Lightyear filmmakers were expecting bans in countries with ‘backward beliefs’ says producer

'Lightyear' is due to hit cinemas later this year but has proved controversial due to LGBT+ content
'Lightyear' is due to hit cinemas later this year but has proved controversial due to LGBT+ content Copyright Pixar/ 2021 Disney/Pixar. All Rights Reserved.
By Tim Gallagher
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Is this the latest battle between national censors and international studios?


A producer on the Pixar film 'Lightyear' has weighed in on the film's censorship in several countries saying changes wouldn't be made to accommodate 'backward' beliefs. 

The 'Toy Story' spin-off, which has attracted controversy in many Muslim-majority countries, due to its depiction of a lesbian marriage and kiss, has so far been banned from release in 13 countries.

The countries are: Bahrain, Egypt, Indonesia, Iraq, Jordan, Kuwait, Lebanon, Malaysia, Oman, Qatar, Saudi Arabia, Syria and the United Arab Emirates.

"We were warned that this would be a likely outcome," US producer Galyn Susman told AFP.

"But we weren't going to change the film we wanted to make just because of some countries with - for lack of a better term - backward beliefs," she added.

Susman adds her voice to those of the film's cast who earlier this week expressed disappointment over censorship of the film because of LGBT+ content.

"It's frustrating,” said Chris Evans, who voices titular character Buzz Lightyear. “It feels good to be a part of something that is making social progress, but it's with this ribbon of bittersweet frustration that at the same time, there are still places that have not caught up."

What is the controversy over ‘Lightyear’?

The Pixar film - the latest of the ‘Toy Story’ franchise which has been running for almost three decades - features a character called Alisha, a lesbian space ranger voiced by actor Uzo Aduba.

The scene in question features her starting a family with her partner and sharing a kiss as a greeting.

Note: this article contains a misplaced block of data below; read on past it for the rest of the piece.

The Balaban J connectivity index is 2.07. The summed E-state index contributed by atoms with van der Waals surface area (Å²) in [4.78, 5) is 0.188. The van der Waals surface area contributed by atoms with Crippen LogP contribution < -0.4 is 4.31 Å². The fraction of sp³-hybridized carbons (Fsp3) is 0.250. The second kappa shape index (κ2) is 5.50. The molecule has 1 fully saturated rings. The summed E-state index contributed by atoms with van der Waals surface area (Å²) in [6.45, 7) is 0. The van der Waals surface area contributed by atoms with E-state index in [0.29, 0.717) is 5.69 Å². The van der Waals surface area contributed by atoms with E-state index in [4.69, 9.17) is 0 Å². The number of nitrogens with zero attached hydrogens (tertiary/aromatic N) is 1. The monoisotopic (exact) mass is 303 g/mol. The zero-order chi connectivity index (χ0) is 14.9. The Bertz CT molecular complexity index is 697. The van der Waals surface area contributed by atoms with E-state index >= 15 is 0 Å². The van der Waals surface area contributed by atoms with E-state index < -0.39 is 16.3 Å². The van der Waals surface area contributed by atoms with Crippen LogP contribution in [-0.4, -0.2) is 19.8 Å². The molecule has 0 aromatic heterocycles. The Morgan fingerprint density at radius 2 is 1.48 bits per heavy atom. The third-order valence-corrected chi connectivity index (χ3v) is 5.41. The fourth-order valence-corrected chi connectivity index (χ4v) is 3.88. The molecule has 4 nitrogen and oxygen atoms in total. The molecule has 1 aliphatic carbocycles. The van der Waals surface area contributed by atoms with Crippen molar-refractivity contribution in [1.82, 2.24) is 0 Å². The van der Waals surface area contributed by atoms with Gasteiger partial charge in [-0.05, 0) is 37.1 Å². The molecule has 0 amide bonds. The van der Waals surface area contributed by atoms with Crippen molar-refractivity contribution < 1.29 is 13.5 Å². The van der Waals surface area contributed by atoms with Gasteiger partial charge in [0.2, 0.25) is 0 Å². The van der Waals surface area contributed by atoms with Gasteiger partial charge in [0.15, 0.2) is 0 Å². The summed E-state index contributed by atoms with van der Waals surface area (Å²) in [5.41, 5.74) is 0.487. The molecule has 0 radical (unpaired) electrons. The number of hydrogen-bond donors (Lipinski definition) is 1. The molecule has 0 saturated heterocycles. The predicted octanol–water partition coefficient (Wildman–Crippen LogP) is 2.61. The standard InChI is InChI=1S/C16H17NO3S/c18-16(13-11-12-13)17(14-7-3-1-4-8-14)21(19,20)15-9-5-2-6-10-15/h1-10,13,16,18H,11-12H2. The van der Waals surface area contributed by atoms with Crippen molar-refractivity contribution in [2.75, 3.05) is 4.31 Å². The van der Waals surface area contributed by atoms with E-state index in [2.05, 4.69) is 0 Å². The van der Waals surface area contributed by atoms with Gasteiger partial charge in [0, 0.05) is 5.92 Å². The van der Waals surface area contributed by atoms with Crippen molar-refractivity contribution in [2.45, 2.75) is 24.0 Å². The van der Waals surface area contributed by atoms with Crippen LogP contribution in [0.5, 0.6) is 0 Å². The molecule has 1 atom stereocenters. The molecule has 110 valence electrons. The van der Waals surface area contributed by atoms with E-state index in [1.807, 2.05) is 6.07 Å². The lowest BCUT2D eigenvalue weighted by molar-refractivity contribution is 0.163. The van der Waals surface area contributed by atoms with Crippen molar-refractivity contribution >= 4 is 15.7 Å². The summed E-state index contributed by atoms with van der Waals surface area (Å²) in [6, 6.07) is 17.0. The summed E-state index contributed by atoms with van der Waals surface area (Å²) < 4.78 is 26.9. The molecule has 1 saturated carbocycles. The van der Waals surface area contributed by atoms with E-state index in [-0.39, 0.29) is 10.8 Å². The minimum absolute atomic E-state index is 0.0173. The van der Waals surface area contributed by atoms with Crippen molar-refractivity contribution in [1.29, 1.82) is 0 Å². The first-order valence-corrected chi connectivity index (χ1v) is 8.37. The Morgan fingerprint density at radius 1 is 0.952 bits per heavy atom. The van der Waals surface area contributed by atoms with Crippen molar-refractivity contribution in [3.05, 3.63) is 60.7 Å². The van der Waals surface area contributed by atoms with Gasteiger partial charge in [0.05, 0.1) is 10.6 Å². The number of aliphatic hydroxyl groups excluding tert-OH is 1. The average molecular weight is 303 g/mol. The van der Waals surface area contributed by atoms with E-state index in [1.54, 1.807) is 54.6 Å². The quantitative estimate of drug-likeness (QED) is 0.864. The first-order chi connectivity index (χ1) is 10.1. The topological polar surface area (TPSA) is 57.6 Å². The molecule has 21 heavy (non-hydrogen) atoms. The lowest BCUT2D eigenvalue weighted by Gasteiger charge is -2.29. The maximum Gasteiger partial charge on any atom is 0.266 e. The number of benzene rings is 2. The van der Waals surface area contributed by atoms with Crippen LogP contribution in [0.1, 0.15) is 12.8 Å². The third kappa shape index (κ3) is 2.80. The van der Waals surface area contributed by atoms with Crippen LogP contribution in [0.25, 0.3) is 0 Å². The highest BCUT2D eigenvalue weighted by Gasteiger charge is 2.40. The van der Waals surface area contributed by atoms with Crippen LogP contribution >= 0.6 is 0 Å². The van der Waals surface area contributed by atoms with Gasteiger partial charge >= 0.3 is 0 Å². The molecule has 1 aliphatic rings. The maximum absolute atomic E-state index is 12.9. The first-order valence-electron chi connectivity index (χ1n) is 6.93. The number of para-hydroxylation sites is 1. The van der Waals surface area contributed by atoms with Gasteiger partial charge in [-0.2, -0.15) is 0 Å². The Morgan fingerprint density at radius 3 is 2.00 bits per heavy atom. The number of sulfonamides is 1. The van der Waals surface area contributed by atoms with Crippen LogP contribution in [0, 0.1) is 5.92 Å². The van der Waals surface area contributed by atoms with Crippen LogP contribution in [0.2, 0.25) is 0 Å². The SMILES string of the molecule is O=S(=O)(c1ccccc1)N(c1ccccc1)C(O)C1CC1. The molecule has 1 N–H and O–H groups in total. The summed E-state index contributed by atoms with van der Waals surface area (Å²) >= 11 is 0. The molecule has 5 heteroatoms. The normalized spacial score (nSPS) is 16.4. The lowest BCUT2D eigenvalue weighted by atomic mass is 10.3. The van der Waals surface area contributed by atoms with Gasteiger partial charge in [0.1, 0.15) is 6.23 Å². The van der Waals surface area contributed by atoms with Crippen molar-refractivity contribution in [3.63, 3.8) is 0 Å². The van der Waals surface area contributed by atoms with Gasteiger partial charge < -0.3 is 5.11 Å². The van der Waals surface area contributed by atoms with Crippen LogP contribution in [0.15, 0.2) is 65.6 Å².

"I feel like it's terrible, but at the same time, I feel like we're going to push through that,” said actor Keke Palmer, who plays the character Izzy Hawthorne.

“I have a lot of faith and I think storytelling and filmmaking … not to say before its time, but it's on the brink of things like this.

“I just feel like, you know what? It is what it is. I'm glad it's out there where it is and I know in the future it'll be in those places as well," she added.

Disney initially attempted to remove the scene but were forced to reinstate it after an open letter from Pixar employees who objected to the edits.

The letter also raised dissatisfaction with other controversies including the CEO Bob Chapek’s response to the so-called “Don’t Say Gay” bill in Florida, home state of the Walt Disney World Resort.

Are films censored in the Middle East?

The scandal is the latest headache for Hollywood execs trying to strike a balance between access to a $800 million market in the Middle East and vocal employees focused on social justice.

It was reported that Disney did not even submit ‘Lightyear’ to censors in Saudi Arabia after ‘Doctor Strange and the Multiverse,’ ‘Eternals,’ and ‘West Side Story’ were all blocked from release due to LGBT+ content.

The film is also banned from release in the southeast Asian country of Malaysia. The censorship body of Malaysia, called LPF, asked Disney for edits prior to banning.

The LPF has already banned ‘Rocketman’ the biopic of Elton John starring Taron Egerton and ‘Fantastic Beasts: Secrets of Dumbledore,’ over LGBT+ storylines.


Is social media causing censorship?

Burhan Ozbilici/AP
President Erdogan of Turkey has already pressured Netflix in recent years over LGBT+ storylinesBurhan Ozbilici/AP

Disney had hoped that ‘Lightyear’ would be released in the UAE where censorship laws have been relaxed. However, due to an outcry on social media over content in the film ‘offending Islam’ the censor retracted permission for release.

The balancing act between lawmakers and citizens on social media has been causing a headache for streaming and film studios alike.

In Turkey, dismay and anger greeted ‘satanic and pagan’ costumes featured on the reality show ‘The Masked Singer’ in the country, leading President Recep Tayyip Erdogan to intervene and demand all TV reflect ‘Turkish family values’.

Which other countries are censoring LGBT+ media?

‘Lightyear’ is just the latest controversy surrounding international censorship and takes place against a backdrop of complex geopolitics and questions around national values.

In 2020 Netflix was forced to cancel its Turkish original ‘If Only’ after pressure from the Turkish government to remove a gay character.


Meanwhile, in 2018 Chinese station Mango TV was stripped of its rights to show Eurovision after censoring several rainbow flags.

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